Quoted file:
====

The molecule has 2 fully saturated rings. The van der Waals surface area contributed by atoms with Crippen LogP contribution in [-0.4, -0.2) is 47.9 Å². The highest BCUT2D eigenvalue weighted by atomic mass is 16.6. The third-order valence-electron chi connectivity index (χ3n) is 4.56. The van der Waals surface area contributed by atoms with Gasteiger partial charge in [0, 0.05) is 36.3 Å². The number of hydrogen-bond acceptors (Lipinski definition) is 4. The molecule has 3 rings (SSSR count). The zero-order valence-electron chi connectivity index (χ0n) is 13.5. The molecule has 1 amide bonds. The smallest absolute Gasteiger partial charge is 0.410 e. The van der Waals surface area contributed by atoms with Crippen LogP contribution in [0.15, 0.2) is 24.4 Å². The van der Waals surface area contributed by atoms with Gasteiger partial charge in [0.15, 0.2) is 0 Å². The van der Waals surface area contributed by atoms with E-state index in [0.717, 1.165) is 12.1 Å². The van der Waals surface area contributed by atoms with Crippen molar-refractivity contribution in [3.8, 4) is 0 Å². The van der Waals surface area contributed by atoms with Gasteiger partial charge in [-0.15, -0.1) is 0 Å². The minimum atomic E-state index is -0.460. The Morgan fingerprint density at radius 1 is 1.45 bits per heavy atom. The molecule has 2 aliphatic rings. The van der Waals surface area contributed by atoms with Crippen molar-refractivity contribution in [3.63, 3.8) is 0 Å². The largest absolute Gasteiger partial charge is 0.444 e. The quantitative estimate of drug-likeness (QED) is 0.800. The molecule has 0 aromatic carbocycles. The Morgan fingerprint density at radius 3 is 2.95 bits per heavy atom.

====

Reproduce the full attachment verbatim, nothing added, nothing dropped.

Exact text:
The molecule has 2 fully saturated rings. The van der Waals surface area contributed by atoms with Crippen LogP contribution in [-0.4, -0.2) is 47.9 Å². The highest BCUT2D eigenvalue weighted by atomic mass is 16.6. The third-order valence-electron chi connectivity index (χ3n) is 4.56. The van der Waals surface area contributed by atoms with Gasteiger partial charge in [0, 0.05) is 36.3 Å². The number of hydrogen-bond acceptors (Lipinski definition) is 4. The molecule has 3 rings (SSSR count). The zero-order valence-electron chi connectivity index (χ0n) is 13.5. The molecule has 1 amide bonds. The smallest absolute Gasteiger partial charge is 0.410 e. The van der Waals surface area contributed by atoms with Crippen LogP contribution in [0.15, 0.2) is 24.4 Å². The van der Waals surface area contributed by atoms with Gasteiger partial charge in [0.15, 0.2) is 0 Å². The van der Waals surface area contributed by atoms with E-state index in [0.717, 1.165) is 12.1 Å². The van der Waals surface area contributed by atoms with Crippen molar-refractivity contribution in [3.8, 4) is 0 Å². The van der Waals surface area contributed by atoms with Gasteiger partial charge in [-0.15, -0.1) is 0 Å². The minimum atomic E-state index is -0.460. The Morgan fingerprint density at radius 1 is 1.45 bits per heavy atom. The molecule has 2 aliphatic rings. The van der Waals surface area contributed by atoms with Crippen molar-refractivity contribution in [3.63, 3.8) is 0 Å². The largest absolute Gasteiger partial charge is 0.444 e. The quantitative estimate of drug-likeness (QED) is 0.800. The molecule has 0 aromatic carbocycles. The Morgan fingerprint density at radius 3 is 2.95 bits per heavy atom.